Striving for Inclusive Economic Growth
By registering a healthy growth rate of 7.6 per cent in the second quarter of the ongoing fiscal, India, the third largest Asian economy has retained the tag of the fastest growing economy in the world. More important is the fact that during this quarter, India has added 13.9 per cent to the manufacturing sector gross value (GVA) in constant prices, which is the highest in nine quarters. At the same time, GVA in the construction sector has grown to 13.3 per cent which is indicative of the fact that high-level capital expenditure (CAPEX) in infrastructure by the public sector is expected to expedite construction activities in the coming days. Moreover, after recording above seven per cent growth in two consecutive quarters, India is well poised to register higher than expected growth in the 2023-24 fiscal as the third quarter always shows impressive growth due to festivities and the fourth quarter can also contribute handsomely to the economy with a good harvest of Ravi crops.
However, despite the positive trends a close scrutiny of the GDP growth in the second quarter also reveals some problem areas, which need to be addressed to maintain a healthy growth rate. During the second quarter, growth in agriculture was dismal. The agriculture GVA grew only 1.2 per cent in constant prices in this quarter, which is even lower than the GVA in the first quarter. Striving for higher growth rate in agriculture is necessary as it is the backbone of the Indian economy with more than 50 per cent of the country’s workforce engaged in it. Thus, poor growth of this sector will definitely hamper the economic growth of the country at a later stage as the country’s economic progress largely depends on farm yields in at least two quarters.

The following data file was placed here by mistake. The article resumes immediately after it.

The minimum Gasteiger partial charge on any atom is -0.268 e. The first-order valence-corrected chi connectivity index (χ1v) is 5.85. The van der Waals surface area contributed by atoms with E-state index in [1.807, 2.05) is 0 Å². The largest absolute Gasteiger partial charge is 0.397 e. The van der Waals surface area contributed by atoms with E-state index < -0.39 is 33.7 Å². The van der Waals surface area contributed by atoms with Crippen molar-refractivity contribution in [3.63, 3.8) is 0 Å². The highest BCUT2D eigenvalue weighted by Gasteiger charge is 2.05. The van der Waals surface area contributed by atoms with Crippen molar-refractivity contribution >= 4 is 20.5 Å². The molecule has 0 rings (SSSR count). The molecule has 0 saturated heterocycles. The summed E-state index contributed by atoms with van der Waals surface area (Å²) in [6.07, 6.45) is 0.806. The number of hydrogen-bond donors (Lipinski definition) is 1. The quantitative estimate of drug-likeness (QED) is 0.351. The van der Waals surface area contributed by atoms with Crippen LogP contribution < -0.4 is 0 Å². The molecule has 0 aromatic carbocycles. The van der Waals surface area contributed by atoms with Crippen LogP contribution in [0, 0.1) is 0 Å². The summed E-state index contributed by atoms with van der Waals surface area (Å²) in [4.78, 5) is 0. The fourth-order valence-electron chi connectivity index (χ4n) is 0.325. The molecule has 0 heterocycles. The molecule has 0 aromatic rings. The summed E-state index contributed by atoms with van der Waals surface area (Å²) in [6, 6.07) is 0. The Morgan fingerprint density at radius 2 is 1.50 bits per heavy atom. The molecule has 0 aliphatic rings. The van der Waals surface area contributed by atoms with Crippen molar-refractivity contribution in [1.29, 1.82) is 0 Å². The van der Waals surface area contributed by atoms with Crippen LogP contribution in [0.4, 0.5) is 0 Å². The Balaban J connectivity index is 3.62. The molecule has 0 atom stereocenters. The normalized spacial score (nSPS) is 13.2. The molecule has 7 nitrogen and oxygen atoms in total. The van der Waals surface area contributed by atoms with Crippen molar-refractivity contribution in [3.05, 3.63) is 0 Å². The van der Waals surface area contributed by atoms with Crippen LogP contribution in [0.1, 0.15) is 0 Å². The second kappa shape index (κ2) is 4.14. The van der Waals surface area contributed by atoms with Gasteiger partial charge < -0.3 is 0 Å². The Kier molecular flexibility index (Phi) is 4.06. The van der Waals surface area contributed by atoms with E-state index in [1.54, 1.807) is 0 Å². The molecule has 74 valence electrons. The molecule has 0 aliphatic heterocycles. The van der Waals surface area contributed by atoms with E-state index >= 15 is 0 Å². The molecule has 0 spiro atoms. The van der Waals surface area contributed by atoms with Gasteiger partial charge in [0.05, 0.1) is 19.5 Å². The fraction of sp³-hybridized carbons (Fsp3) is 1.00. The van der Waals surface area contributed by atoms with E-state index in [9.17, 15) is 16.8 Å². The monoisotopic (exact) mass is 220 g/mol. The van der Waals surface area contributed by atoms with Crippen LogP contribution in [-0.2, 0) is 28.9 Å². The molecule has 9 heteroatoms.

Poor growth rate in agriculture will also affect rural development, which the country cannot afford as nearly 80 per cent of its populace still live in rural areas that provide much needed fillip to the economy in registering impressive growth. Sluggish growth in the primary sector will definitely have an effect on the purchasing capacity of this vast population, evidenced by the consumption of goods in rural areas. For instance, the automobile sector is looking healthy as the sales of sports utility vehicles, premium cars and two-wheelers have gone up considerably. But the worrying fact is that entry-level car sales have gone down considerably indicating that automobile sales in the rural sector have gone down, as rural areas see the maximum sale of entry-level cars. The Indian economy can only retain its position as the fastest growing economy of the world, if rural growth remains close to urban growth rate. Such a balance between rural and urban economy will ensure inclusive growth to strengthen the Indian economy. Otherwise, growth in India will always remain lopsided with the urban sector continuing to flourish, while the rural sector suffers due to poor purchasing ability.